Solar vs Lunar eclipse and scientific reason behind total and partial eclipse

Solar vs Lunar eclipse and scientific reason behind total and partial eclipse
Written by Webdesk

Solar eclipse event occurs when Moon obstructs and comes between direct visibility path of earth. Solar Eclipse occurs once in eighteen months. 21st June Surya Grahan is a Annular Solar eclipse, where Moon is farthest from earth and will create a visibility of Ring of Fire. When the Moon covers only a part of Sun and its penumbra is with the Earth, it is called Partial Solar Eclipse. Whereas, Lunar eclipse occurs when earth comes in between direct visibility path of moon and sun, in turn obstructing light making moon darker. Lunar eclipse occurs after every 6 months.

Specials precautions including using special glasses are generally used to view solar eclipse.  Gazing at Sun during solar eclipse can cause permanent damage to eyes. Sun ultra violet rays can damage the retina in eyes, cauing irreversible damange. Lunar eclipse can be viewed with naked eye and no precaution is needed. 20-21st June 2020 eclipse will be visible from countries including, Democratic Republic of the Congo, Central African Republic, South Sudan, Sudan, Ethiopia, the Red Sea, Yemen, Saudi Arabia, Oman, the Gulf of Oman, Pakistan, India, China, Taiwan, the Philippine Sea (south of Guam), northern Australia and the north Pacific Ocean.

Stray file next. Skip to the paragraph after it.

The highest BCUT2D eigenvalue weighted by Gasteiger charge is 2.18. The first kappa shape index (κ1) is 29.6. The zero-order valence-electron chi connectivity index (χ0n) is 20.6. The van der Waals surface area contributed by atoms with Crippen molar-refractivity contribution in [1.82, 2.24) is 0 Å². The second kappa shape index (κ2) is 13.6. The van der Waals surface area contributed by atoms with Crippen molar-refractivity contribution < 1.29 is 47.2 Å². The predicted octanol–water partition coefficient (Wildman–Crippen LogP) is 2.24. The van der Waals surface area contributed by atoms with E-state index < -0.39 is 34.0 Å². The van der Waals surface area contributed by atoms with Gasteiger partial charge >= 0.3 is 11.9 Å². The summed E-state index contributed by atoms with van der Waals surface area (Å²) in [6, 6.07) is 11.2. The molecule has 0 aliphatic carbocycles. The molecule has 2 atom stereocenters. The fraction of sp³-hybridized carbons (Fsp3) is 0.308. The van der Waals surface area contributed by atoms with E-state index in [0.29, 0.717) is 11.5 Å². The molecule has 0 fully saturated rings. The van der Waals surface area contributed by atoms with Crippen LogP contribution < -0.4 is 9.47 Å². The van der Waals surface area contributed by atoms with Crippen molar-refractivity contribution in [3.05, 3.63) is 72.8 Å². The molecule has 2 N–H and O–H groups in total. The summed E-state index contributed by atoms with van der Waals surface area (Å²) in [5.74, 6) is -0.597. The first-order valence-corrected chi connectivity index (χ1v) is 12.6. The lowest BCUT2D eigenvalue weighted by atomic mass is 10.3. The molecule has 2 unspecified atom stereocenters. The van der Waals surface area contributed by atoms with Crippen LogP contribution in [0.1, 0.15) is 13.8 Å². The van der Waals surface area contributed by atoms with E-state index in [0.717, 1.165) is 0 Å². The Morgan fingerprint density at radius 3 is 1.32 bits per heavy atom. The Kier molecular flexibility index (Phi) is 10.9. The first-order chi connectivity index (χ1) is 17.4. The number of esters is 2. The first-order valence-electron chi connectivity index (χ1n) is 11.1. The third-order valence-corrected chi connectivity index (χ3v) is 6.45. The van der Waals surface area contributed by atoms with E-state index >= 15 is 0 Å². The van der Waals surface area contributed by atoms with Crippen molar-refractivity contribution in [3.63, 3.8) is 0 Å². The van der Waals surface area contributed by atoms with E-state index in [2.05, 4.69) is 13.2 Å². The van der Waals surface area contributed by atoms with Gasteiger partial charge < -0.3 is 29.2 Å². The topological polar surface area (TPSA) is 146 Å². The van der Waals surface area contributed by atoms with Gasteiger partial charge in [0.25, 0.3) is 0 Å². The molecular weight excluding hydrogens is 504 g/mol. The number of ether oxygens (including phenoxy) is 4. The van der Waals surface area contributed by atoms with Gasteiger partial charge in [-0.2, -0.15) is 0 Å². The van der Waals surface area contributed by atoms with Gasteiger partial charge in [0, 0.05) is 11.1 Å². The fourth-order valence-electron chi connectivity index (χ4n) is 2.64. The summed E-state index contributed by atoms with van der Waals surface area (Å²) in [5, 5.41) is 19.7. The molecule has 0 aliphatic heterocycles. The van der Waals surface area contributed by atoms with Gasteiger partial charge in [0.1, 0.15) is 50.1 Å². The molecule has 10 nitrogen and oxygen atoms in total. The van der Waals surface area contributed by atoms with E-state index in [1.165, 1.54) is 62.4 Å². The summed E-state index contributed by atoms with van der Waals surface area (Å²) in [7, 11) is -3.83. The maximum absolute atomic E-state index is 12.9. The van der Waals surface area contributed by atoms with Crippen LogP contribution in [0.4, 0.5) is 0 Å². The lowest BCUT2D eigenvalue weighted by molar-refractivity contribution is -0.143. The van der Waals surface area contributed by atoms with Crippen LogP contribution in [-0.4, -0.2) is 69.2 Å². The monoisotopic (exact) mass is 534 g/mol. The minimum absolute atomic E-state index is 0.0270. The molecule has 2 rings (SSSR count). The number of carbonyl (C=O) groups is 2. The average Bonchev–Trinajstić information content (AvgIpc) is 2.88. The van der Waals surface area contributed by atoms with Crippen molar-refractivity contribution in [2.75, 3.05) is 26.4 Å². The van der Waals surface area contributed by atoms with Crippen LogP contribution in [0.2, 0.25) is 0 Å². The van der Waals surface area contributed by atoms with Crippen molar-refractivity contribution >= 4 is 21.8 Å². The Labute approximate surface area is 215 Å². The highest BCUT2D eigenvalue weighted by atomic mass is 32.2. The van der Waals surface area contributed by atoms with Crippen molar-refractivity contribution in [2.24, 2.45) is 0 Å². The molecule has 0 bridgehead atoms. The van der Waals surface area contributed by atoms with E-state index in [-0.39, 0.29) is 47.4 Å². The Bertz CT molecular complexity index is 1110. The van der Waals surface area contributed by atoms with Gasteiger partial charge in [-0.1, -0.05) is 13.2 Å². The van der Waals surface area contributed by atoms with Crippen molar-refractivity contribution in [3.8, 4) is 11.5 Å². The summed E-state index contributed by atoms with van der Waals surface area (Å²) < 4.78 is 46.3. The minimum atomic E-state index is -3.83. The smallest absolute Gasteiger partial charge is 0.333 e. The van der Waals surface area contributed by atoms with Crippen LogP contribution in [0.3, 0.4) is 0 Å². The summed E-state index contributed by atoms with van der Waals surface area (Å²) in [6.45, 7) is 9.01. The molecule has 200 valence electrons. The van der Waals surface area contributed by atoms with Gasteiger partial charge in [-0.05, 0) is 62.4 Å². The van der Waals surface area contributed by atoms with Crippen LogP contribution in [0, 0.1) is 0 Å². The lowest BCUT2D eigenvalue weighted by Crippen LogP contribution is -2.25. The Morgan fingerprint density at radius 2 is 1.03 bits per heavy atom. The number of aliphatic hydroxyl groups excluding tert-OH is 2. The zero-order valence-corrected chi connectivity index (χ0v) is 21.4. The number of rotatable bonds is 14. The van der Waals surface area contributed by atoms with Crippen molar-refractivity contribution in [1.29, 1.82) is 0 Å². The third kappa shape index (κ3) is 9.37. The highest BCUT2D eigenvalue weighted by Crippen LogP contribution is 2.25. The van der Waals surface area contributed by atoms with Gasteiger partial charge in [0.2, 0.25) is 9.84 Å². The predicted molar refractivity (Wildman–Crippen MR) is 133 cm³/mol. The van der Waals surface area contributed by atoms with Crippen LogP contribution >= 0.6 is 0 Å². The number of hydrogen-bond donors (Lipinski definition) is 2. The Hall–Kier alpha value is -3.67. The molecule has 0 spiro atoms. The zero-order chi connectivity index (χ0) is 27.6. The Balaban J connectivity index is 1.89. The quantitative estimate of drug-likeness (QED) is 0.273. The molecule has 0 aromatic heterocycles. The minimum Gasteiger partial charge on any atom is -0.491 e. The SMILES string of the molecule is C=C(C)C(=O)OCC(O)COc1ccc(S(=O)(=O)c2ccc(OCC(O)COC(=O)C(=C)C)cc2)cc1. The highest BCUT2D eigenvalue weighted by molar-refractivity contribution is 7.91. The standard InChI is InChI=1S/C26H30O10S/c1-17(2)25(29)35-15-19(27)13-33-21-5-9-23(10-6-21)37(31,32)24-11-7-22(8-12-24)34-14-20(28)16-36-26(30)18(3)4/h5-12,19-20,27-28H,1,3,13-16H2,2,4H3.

Role of Umbra, Penumbra and Antumbra in Total and Partial Eclipse ?

Umbra is the shadow of the dark core which is obstructing the light source. It covers fewer distance but blocks complete visibility of light source. If a viewer is on path of Umbra, he or she would be able to see a total solar or lunar eclipse. Whereas, Penumbra covers more region but blocks light source partially, causing more regions in the world to see partial eclipses. Antumbra is the lighter part of Umbra, where Umbra ends. Antumbra is usually farthest from source and also causes partial eclipses to occur.

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